The Woman in the Window

From her second story window, the old lady peered out onto the street below. Daily this woman in black watched the world of the street below. The cars. The walkers. The neighbors. Some said she was taking names and getting numbers. Mostly she just kept watching. And watching. Some didn’t like being spied upon. Others didn’t care. “She’s not any harm to anybody,” they said. No one inquired about her. They all speculated but they didn’t knock on her door and wish a friendly good morning. Only a local delivery boy did that as he brought the latest round of groceries. People just weren’t all that curious. After all, it was an old woman. No one to be concerned about. In her room, she stared down on the world below, craving something other than curiosity. But what? If someone had asked, she might have blurted out, “Charlie. He’s my son. He’ll be home from the war. Soon.”

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Uncle Bardie’s Spotlight Song: True Love

Once a week on Friday, Uncle Bardie celebrates the creativity in others by shining a Spotlight on a movie, a song or a creator. This week’s Spotlight is the song: “True Love” with Bing Crosby & Grace Kelly.

It’s a little early for Valentine’s Day but I thought “True Love” would be a perfect song for the holiday.

Before she was a Princess, Grace Kelly was an actress. She was the new bride in “High Noon”. She was the wrongly accused in Hitchcock’s “Dial M for Murder”. She was a cheating wife in “Mogambo”. She was Jimmy Stewart’s girlfriend in Hitchcock’s “Rear Window”. As you can see, she was Hitchcock’s favorite before she went off to Monaco. Her final picture was a musical remake of “The Philadelphia Story” called “High Society” (1956). She played the Katherine Hepburn part. Bing Crosby did the Cary Grant role and Frank Sinatra played the Jimmy Stewart part.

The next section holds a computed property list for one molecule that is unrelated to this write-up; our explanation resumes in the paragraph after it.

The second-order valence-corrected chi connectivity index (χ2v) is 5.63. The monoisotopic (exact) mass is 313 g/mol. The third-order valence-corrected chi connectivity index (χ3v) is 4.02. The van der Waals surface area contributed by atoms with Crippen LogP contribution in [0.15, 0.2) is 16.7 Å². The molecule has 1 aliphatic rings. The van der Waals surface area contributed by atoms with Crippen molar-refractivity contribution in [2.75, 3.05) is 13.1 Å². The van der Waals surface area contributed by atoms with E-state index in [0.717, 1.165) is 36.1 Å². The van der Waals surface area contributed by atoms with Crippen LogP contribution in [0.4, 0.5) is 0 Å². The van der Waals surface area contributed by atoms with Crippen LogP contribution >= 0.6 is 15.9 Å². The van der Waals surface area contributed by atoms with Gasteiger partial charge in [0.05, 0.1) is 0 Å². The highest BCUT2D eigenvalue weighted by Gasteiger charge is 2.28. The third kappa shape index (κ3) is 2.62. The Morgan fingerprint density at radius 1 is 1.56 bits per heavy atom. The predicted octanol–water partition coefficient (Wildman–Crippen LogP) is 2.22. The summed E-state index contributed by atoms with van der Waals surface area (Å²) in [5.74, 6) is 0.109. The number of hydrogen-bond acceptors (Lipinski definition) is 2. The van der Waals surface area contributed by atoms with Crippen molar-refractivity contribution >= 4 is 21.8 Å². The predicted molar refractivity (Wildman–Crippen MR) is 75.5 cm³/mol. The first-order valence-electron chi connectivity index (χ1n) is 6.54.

One of the songs in “High Society” is “True Love”. Composed by Cole Porter, it joins so many other songs that became a part of what has been called The Great American Songbook. Before Chuck Berry, before the Beatles, before Bob Dylan, before Prince and Michael Jackson, there was The Great American Songbook. It consists of standards from the 30s, the 40s and the 50s. More than standards, these are often perfect songs, the music and lyric memorable. They set a standard for what a good song could be.

They were composed by some of our best composers of popular song. Some of the masters were Cole Porter, Irving Berlin, and George and Ira Gershwin. And the songs have never gone out of style. They have been recorded by Frank Sinatra, Nat King Cole, Linda Ronstadt, Willie Nelson, Michael Feinstein, Harry Connick Jr., Lady Gaga and Tony Bennett.

Politics in America 43: The Redcoats are coming

Nothing like a scandal to get Americans going. Americans just love their scandals. Whether it’s over a very small thing: a tip on a stock, a sexual dalliance, an affair.
Or a really big thing like a war. Now that is a scandal. It gets American blood going. Americans get to have parades. Americans get to beat our chests. Americans get to fire off fireworks. Nothing like a war to make the Stock Market go up. The day Congress declared war on Canada, the Dow went up 10,000 points.